It celebrates their bravery and solidarity against the state who use covert surveillance and brutality to suppress a popular political uprising.

However it aligns the direct methods and organisational prowess of the suffragettes with historical and contemporary terrorist groups such as the IRA.

This may prove problematical to viewers. It’s certainly the starting point for an interesting debate.

Cinematographer Edu GrauIt captures the drama in palettes of browns and greys, as films of this sort so often are.

Better known as James Bond’s Q, soft spoken Ben Whishaw is counter-intuitively cast as Maud’s working class barrow boy husband Sonny.

His subtle acting suggests a marriage of convenience and as the story progresses, Sonny’s feebleness adds perspective to Maud’s situation.

Geoff Bell stops shy of pantomime as an abusive factory boss and the film is not too sure what to do with Brendan Gleeson’s cop. His concerned reasonableness challenges you to remember he’s one of the guys.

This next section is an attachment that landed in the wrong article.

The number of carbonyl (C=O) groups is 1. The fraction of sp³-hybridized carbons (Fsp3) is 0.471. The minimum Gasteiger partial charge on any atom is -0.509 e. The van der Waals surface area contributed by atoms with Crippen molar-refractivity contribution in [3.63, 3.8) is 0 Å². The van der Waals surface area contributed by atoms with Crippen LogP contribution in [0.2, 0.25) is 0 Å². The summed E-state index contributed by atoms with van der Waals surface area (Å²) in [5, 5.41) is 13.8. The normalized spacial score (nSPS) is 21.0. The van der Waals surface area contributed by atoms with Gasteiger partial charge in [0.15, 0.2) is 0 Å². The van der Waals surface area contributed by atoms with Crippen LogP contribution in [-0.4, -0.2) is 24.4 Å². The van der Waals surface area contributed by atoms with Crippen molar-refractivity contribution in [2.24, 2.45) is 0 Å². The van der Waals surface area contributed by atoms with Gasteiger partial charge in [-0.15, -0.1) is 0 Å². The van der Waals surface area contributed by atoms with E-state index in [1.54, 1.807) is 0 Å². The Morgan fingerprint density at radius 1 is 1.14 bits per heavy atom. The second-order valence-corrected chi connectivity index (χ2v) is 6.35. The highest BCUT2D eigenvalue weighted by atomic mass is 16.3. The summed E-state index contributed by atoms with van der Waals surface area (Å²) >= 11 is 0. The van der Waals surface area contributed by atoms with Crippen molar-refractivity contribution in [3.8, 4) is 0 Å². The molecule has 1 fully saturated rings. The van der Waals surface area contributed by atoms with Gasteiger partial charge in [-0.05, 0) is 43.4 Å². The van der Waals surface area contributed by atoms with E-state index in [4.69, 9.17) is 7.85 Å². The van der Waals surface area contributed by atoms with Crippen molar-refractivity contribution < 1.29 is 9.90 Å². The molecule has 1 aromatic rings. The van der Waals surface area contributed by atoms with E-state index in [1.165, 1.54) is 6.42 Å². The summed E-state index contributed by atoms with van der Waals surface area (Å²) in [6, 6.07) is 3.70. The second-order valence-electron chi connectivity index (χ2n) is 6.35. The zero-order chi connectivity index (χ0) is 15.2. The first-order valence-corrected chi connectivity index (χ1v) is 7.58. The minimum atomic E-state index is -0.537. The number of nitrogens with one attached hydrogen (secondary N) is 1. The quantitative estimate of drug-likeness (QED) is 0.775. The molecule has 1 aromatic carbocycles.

Meryl Streep makes a brief and typically stagey appearance as head girl Emmeline Pankhurst. It veers towards an impersonation of Maggie Smith in TV’s Downton Abbey.

In The Iron Lady (2011) cinema’s grand dame won an Oscar for playing the famously unsisterly first female Prime Minister Margaret Thatcher.

During her divisive time in office she was not for turning when it came to civil unrest and terrorist campaigns.

Spoken of in hushed voices in her absence, Pankhurst addresses a crowd messianically from a balcony and a signed book is passed around as if a holy relic.

This is the nearest religion comes to being referenced in the film.

There are no priests in the church which offers sanctuary to the dispossessed and the position of the established church seems to be one of benign neutrality.

This despite organised religion having a poor track record in the public arena of women’s rights.